By Bruce Olsen
ST. LOUIS (Reuters) - More than 50 suspected heroin dealers were rounded up on Tuesday in the largest operation against heroin trafficking in St. Louis history, authorities said.
The arrests came after officers from 33 law enforcement agencies, led by the U.S. Drug Enforcement Agency, developed cases against individuals across a seven-county area centered in the city of St. Louis, where there have been 57 deaths from heroin overdoses this year, DEA spokeswoman Karin Caito said.
The entire St. Louis region, which has more than five times the population as the city, saw 60 overdose deaths from heroin in 2010. The DEA said heroin overdose deaths have doubled since 2007 in St. Louis and St. Louis County, and tripled in neighboring St. Charles County.
"This strike is the first of its kind in the area and is a response to a public outcry caused by an increase use of heroin in the whole area," Caito said.
"This is not just an urban drug anymore. It has been gaining in popularity in the suburbs and rural areas, even in the high schools."
The arrests, ranging from southern Illinois to Franklin and Lincoln County in Missouri, were part of the first phase of an operation aimed at sending a message to heroin traffickers, DEA Special Agent in Charge Harry Sommers said.
"We will continue to target with vigor those using and bringing heroin into our communities. We are working to save lives and keep communities safe," he said, adding that arrests would continue, with the aim of arresting more than 100 alleged dealers.
Heroin, once seen as an urban phenomenon with a fairly stable population of users, has drawn increasing attention from communities and law enforcement over the past five years, transformed by a new supply of nearly pure heroin from Afghanistan.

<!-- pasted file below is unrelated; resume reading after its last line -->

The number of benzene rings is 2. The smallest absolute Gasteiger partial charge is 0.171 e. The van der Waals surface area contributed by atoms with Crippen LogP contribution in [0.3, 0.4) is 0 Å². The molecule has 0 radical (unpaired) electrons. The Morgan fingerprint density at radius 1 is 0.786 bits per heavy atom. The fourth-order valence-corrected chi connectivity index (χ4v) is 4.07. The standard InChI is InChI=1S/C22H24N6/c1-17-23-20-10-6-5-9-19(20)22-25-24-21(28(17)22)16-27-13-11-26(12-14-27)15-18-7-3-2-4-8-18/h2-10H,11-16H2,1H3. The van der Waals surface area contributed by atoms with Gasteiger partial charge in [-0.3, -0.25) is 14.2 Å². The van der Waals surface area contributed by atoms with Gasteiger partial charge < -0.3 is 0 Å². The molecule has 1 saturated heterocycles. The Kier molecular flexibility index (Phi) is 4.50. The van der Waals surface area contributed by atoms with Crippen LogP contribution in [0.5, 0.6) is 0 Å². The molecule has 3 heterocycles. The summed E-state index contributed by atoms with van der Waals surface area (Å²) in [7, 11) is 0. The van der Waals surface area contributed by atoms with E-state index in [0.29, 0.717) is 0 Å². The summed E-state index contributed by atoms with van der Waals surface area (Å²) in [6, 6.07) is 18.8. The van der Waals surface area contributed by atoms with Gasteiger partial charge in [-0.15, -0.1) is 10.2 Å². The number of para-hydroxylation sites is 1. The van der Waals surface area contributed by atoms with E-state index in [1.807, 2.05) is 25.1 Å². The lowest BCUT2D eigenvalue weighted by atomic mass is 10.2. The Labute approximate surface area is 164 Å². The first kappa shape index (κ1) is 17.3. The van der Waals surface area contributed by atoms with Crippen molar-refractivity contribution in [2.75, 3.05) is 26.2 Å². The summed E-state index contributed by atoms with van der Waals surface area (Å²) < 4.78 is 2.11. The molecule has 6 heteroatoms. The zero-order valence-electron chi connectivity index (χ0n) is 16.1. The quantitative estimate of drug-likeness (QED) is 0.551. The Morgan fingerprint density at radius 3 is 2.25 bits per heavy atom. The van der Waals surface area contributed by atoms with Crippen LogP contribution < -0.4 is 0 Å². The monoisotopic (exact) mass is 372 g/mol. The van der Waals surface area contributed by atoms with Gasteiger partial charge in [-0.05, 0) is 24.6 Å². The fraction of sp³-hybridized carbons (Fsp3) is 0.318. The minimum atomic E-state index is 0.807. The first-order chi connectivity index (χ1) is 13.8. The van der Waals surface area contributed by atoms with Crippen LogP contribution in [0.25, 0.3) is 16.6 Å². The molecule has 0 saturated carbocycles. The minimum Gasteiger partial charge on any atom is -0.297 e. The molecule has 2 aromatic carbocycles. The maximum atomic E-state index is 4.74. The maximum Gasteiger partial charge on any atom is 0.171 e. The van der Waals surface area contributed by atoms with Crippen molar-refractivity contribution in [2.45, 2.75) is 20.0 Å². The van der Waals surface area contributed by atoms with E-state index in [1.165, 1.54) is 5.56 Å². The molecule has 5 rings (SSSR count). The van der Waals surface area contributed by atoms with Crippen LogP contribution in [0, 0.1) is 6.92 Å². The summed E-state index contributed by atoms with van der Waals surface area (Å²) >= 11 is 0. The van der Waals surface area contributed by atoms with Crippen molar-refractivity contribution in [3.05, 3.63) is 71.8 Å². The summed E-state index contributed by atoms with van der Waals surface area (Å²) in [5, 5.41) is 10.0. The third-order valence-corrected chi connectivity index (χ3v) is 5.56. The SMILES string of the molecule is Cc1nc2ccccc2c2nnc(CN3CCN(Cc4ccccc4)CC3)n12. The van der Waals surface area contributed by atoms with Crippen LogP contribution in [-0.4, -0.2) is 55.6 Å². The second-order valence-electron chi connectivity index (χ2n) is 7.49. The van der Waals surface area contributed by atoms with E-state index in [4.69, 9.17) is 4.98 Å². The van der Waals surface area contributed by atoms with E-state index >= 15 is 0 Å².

The quality increase has led to a drug that no longer has be injected in the veins but can be smoked or snorted, the Department of Justice said in its 2010 National Drug Threat Assessment.
"As a result, the price of the drug is decreasing and the number of heroin-related overdoses and deaths are on the rise," the assessment said.
Increased heroin use, especially among teenagers and young adults, has been reported this year in New York, Chicago, Seattle and many other American cities. There has also been an increase in suburban and rural areas, especially in the Midwest, agents said.
A regional attack on the problem was announced in April by St. Louis area police chiefs, noting the new potency and the rise in overdose deaths.
"Some of these young people have no idea what they are putting into their system," St. Louis County Police Chief Tim Fitch said, noting increased prevalence, even in high schools.
Lesley Levin, president of Behavioral Health Response in St. Louis, a help center for drug users, said heroin use is now commonplace.
"They're no longer people on skid row," she said. "They're your neighbors. It's a very scary epidemic."
Across the Mississippi River in Illinois, Madison County Sheriff Robert Hertz pointed to another aspect of the problem earlier this year -- a rise in crime committed by addicts to support their habit.
Hertz said the number of residential burglaries or attempted residential burglaries had nearly doubled in Madison County through the first eight months of 2011.
(Editing by James B. Kelleher and Greg McCune)